In your February timeshare day you provided a segment result outlook that implied approximately 17% growth for the timeshare segment in ’09 and 14% in 2010. Since then, can we still expect these year over year rates of growth for ’09 and ’10?

Arne Sorenson

I don’t know that I want to go specifically there. We’re not ready with anything for 2009 that’s more current than what we shared with you in February at the timeshare day. We’ve just started our internal process here which starts with a three year long range plan which obviously includes 2009 there will be a lot of focus on 2009 as we go through that process and then we get to the budgeting process later in the fall.

We’re going to have to watch that. I suspect that we will see some of the things that were driving growth in the numbers we shared with you at February remain constant in terms of resorts coming on line both timeshare resorts and some higher end resorts that include fractional and residential. That ought to bode well. At the same time the weak residential market and weak consumer confidence will put some pressure on 2009 as long as those factors continue. Net net we’ll have to see how those trends settle out.

The last thing would be no sale gains. When you look at our guidance now compared to our guidance essentially for full year 2008 at the beginning of the year no sales gains are probably down $40 million and that’s a fairly big shift. We’re going to have to watch what that business looks like for next year. It could be that if finance markets strengthen and we get back towards more of historical average spread there’s meaningful upside from that segment alone. That’s going to be entirely dependent on the financing markets.

Patrick Sholes – SBR Capital Markets

It looks like this last quarter you opted to pay down debt instead of repurchasing shares. In the past you’ve mentioned your target leverage of debt to EBITDA 3% to 3.25% is that still your target and you also mentioned in your comments that you’re near your target in that case can we expect use of free cash flow more towards share repurchases going forward?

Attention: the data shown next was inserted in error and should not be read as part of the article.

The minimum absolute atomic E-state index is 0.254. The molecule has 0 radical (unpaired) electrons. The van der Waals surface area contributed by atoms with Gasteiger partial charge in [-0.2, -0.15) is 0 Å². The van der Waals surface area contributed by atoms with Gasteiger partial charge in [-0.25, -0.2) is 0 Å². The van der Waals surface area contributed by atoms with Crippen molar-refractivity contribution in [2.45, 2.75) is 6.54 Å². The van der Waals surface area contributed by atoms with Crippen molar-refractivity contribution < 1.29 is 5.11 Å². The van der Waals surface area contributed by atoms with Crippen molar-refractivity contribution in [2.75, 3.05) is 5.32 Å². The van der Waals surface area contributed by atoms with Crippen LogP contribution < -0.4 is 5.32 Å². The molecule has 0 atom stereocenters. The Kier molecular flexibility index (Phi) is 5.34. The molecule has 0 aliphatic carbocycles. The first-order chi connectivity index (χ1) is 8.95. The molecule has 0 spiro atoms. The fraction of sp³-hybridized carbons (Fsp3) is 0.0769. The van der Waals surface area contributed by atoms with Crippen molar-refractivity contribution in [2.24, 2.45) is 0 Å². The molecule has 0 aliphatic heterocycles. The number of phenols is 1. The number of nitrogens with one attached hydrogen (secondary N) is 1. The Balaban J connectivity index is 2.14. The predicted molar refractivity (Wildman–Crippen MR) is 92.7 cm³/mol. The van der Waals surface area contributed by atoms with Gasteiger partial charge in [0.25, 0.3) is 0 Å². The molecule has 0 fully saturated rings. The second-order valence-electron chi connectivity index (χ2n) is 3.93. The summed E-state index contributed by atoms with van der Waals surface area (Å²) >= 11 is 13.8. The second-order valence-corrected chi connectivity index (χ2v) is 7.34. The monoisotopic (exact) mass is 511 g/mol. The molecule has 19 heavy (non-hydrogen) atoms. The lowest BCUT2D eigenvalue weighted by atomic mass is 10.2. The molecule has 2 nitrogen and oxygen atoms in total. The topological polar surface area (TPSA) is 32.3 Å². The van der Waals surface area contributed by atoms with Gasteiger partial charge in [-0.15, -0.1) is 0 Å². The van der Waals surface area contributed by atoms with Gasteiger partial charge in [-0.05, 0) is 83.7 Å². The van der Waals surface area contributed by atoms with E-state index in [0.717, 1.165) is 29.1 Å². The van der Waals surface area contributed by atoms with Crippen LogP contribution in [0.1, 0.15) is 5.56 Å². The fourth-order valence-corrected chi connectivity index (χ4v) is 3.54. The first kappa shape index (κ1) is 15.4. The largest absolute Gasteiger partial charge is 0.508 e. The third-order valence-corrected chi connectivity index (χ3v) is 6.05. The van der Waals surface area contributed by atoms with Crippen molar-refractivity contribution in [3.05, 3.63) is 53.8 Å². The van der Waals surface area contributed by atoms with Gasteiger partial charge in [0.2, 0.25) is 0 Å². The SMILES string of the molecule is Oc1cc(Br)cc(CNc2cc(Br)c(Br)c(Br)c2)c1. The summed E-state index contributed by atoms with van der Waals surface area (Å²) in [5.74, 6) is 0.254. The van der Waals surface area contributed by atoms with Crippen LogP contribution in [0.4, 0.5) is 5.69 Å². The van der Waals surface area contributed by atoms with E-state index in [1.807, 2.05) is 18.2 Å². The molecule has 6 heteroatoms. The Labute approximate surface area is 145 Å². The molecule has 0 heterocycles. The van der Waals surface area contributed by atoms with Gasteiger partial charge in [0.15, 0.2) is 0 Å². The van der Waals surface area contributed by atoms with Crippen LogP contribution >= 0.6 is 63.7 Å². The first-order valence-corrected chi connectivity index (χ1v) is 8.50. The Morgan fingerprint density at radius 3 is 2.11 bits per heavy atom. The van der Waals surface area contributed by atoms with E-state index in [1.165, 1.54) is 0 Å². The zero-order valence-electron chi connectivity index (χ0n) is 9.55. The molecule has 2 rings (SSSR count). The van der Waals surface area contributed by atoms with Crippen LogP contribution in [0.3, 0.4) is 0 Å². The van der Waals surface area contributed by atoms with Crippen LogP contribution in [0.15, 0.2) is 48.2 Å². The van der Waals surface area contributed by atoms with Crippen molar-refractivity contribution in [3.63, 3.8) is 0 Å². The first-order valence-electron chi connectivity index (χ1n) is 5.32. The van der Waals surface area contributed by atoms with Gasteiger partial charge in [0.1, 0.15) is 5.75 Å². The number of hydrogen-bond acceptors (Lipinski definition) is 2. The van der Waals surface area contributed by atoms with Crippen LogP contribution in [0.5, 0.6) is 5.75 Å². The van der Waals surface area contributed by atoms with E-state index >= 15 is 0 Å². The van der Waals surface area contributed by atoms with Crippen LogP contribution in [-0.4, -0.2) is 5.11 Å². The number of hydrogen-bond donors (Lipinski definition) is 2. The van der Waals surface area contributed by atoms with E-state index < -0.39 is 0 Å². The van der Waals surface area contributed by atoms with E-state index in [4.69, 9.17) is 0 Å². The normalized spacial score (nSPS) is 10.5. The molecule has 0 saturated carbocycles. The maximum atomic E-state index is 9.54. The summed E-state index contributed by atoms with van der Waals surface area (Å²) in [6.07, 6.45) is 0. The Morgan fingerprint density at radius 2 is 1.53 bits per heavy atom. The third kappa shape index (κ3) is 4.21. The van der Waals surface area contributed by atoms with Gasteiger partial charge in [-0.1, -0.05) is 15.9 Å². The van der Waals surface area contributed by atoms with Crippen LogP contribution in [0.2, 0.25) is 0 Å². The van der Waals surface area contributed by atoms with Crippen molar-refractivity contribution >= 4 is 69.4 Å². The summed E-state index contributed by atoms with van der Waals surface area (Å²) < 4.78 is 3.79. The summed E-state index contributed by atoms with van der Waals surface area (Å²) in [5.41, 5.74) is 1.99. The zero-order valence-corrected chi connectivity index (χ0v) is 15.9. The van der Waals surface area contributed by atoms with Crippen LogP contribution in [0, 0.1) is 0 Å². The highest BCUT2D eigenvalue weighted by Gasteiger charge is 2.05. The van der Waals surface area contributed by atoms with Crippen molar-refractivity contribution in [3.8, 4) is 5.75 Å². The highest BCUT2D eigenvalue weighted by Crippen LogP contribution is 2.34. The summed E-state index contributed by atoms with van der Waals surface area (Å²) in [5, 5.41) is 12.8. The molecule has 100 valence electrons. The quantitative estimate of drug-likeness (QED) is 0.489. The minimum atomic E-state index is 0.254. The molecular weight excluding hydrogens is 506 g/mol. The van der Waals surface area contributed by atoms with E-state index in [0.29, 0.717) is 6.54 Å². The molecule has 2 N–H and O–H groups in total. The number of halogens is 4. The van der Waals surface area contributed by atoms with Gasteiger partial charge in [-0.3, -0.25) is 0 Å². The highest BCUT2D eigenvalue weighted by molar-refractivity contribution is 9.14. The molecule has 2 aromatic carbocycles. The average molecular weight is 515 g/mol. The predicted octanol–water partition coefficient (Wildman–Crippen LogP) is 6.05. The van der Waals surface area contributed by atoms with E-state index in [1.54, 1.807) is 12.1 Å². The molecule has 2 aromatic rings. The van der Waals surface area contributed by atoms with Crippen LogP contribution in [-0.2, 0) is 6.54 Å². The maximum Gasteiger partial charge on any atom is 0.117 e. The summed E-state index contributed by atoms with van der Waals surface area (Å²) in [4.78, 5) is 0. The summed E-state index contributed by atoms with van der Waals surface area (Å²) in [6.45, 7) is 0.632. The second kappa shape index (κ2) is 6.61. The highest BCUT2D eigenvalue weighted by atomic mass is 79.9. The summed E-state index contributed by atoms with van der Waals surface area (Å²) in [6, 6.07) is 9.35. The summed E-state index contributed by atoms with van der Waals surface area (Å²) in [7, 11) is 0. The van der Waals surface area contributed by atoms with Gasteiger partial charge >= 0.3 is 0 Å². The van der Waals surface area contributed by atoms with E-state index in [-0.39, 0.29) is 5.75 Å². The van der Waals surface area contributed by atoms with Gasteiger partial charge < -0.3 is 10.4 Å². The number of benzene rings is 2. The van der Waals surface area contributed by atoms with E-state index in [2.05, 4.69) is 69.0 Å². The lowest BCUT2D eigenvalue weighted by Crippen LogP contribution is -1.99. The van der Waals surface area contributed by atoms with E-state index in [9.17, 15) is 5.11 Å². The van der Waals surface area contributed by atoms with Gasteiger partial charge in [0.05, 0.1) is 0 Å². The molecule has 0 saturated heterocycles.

Arne Sorenson

We included in our prepared remarks and press release the assumption that our share repurchase activity in full year 2008 would be about $500 to $600 million. That’s obviously a meaningful reduction from the roughly $1 billion that we started with as an assumption for full year 2008 at the beginning of the year. Why? It goes really to the ratios you talked about. We do target about a 3% to 3.25% debt to EBITDA ratio factoring in guarantees and leases and all the other things that you’ve got to do to do this right.

We are within that range today and it’s a bit frustrating not to have dramatic resources available from being under levered that we could use to buy stock back at these prices which we believe to be compelling and so we’d like to be much more aggressive. It’s not that we’re sitting here diverting funds that could be used to buy back stock into debt reduction it’s simply that we find ourselves appropriately levered.

Obviously as we see EBITDA come under some pressure which our EBITDA forecast for the year are down a bit since the beginning of the year, that had some impact on capacity and certainly when we look at asset sales or we look at, for example the timeshare note sale in the second quarter we were not confident until that deal got done that it would get done which made up probably a bit more conservative than even under the normal scenario in the second quarter itself.

Operator

Your next question comes from Steve Kent - Goldman Sachs.

Steve Kent - Goldman Sachs

If you could just talk a little bit about mezzanine financing and some mortgage loans for hotel development it looks like that in your guidance is increasing a little bit and does that mean that the owners or the franchisees are not finding financing and what does that mean for returns for MAR if that number gets bigger over time.

Arne Sorenson